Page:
Keeping Vegas on an Even Keel

April 21, 2010
One on one: Randy Walker on challenges, maintaining direction through turmoil

LAS VEGAS — Two years ago director Randall H. ‘Randy’ Walker and his staff at the Clark County Airport System were scrambling to keep pace with dramatic growth, brought on by a tourism boom and local economic development. Then the economic world turned upside down, particularly for this community. Meanwhile, Clark County has moved ahead with much of its capital development program, including a $2.4 billion Terminal 3 that is some 60 percent complete. Walker recently sat with AIRPORT BUSINESS to discuss the financial outlook for his airport system, which includes McCarran International and four general aviation airfields. Here are edited excerpts ...

AIRPORT BUSINESS: Can you talk broadbrush how the economic downturn is impacting your efforts?

Walker: There are two issues in Las Vegas. There’s the local economy, with the burst of the bubble in the housing market which is affecting a lot of local people. You have to separate the housing market in Las Vegas from the airport itself. Most of our traffic is not local; we’re around 12 percent local. What affects us primarily is the arriving passenger, who is not affected by our local market.

The reductions in our traffic is generated by people who might be having their own financial issues or the economy is worrisome to them and they are hunkering down and don’t want to travel. We’re much more concerned about that.

The year 2007 was our peak, and we handled around 48 million passengers. In 2009, we did around 40 million, which is about 17 percent down over our peak. That’s significant. We’re pretty much back to 2005 levels.

I don’t see anything on the horizon this year that’s going to change that. It’s a different environment. After 9/11 there was lots of capacity; people were looking for where to put their capacity. They had new planes coming online.

Today, for all of us it’s a different environment. Now if you go talk with a carrier about a route that you thought was being underserved, it’s a little tougher. You have to convince them to take that capacity out of some other marketplace. That’s a more difficult conversation. Before they had new capacity coming online and were looking for opportunities.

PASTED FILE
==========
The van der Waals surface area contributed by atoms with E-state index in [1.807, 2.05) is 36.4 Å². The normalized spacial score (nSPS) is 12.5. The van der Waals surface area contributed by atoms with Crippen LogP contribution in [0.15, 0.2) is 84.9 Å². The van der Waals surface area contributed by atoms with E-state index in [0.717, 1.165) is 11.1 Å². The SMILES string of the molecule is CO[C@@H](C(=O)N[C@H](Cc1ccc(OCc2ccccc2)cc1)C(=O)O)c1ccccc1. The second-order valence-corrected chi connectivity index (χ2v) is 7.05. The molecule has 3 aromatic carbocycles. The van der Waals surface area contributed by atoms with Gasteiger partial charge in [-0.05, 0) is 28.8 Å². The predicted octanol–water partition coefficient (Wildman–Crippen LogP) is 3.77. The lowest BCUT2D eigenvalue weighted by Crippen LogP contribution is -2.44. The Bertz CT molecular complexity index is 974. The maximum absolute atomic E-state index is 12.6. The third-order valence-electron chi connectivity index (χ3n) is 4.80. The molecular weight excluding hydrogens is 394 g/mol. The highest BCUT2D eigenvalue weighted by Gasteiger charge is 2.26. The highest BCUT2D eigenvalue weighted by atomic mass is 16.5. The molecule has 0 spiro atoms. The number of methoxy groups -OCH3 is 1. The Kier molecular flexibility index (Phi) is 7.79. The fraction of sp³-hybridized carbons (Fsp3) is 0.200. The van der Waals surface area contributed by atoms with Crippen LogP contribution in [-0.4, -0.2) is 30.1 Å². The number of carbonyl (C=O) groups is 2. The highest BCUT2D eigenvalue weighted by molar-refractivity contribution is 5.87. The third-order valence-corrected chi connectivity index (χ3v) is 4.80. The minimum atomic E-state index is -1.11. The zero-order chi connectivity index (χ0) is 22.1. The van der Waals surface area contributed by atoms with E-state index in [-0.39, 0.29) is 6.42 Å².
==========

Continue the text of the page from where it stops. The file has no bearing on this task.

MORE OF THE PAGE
AB: How does a 17 percent downturn impact the airport budget and operations?

Walker: For the airlines less landing weight and thus less landing fees; and they don’t want as much space. Most carriers here used to lease a base number of gates and, if needed, they would spill over into county-controlled gates and pay a per-turn charge. There’s less ad hoc use of the county gates.

And with fewer passengers comes fewer concession dollars. Interestingly, our revenue per passenger has actually gone up, but not up as much as our reduction in passengers so we do see a reduction in revenue.

At the same time all this happened we were building quite a bit of space. We had the last of the D gates under construction; we had a new C-gate annex checkpoint which services Southwest; and we also built a bridge between that new connector and the B gates to allow a post-security connection. We got it online just in time for the reduction in passengers.

AB: How much of an impact has there been on the Terminal 3 project?

Walker: Terminal 3 was an interesting dilemma for our board. We’d already spent a significant amount of money on the project – we relocated a road and utilities; put in all of the initial civil infrastructure. We spent probably $500 million before they had to make this decision. But it’s not scheduled to open until mid-2012.

So, do you put the project on hold and then when you want to gear up again you have a three-year timeframe before you can bring it online? The worry is, do you then become the impediment to the recovery of the community? If there’s a demand to fill the hotel rooms and we don’t have the capacity to process those passengers, then we become the impediment.

The other dilemma is, you build it and you don’t need it. One of those two is the right decision but you don’t know that when you’re making the decision three years in advance.